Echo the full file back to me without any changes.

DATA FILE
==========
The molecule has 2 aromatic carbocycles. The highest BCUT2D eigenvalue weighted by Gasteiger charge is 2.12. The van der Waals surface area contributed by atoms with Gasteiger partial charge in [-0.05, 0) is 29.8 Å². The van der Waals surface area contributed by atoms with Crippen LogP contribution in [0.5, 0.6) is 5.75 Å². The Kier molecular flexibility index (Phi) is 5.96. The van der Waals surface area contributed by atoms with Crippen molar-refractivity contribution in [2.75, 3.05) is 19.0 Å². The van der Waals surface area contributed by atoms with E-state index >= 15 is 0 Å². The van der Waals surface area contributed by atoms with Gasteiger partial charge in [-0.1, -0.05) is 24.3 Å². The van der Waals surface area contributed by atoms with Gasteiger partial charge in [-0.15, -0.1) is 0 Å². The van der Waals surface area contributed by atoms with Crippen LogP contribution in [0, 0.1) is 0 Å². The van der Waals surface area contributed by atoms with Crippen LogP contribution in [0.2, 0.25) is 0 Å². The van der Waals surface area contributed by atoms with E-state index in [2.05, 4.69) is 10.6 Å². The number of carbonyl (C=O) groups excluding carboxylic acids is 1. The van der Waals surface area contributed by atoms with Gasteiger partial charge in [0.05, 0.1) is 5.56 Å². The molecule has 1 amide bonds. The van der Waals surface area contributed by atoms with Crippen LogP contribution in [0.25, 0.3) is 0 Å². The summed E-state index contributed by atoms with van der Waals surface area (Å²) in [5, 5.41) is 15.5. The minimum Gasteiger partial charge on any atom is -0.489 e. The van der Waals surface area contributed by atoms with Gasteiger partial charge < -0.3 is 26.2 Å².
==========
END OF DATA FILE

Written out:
The molecule has 2 aromatic carbocycles. The highest BCUT2D eigenvalue weighted by Gasteiger charge is 2.12. The van der Waals surface area contributed by atoms with Gasteiger partial charge in [-0.05, 0) is 29.8 Å². The van der Waals surface area contributed by atoms with Crippen LogP contribution in [0.5, 0.6) is 5.75 Å². The Kier molecular flexibility index (Phi) is 5.96. The van der Waals surface area contributed by atoms with Crippen molar-refractivity contribution in [2.75, 3.05) is 19.0 Å². The van der Waals surface area contributed by atoms with E-state index >= 15 is 0 Å². The van der Waals surface area contributed by atoms with Gasteiger partial charge in [-0.1, -0.05) is 24.3 Å². The van der Waals surface area contributed by atoms with Gasteiger partial charge in [-0.15, -0.1) is 0 Å². The van der Waals surface area contributed by atoms with Crippen LogP contribution in [0, 0.1) is 0 Å². The van der Waals surface area contributed by atoms with Crippen LogP contribution in [0.2, 0.25) is 0 Å². The van der Waals surface area contributed by atoms with E-state index in [2.05, 4.69) is 10.6 Å². The number of carbonyl (C=O) groups excluding carboxylic acids is 1. The van der Waals surface area contributed by atoms with Gasteiger partial charge in [0.05, 0.1) is 5.56 Å². The molecule has 1 amide bonds. The van der Waals surface area contributed by atoms with Crippen LogP contribution in [0.25, 0.3) is 0 Å². The summed E-state index contributed by atoms with van der Waals surface area (Å²) in [5, 5.41) is 15.5. The minimum Gasteiger partial charge on any atom is -0.489 e. The van der Waals surface area contributed by atoms with Gasteiger partial charge < -0.3 is 26.2 Å².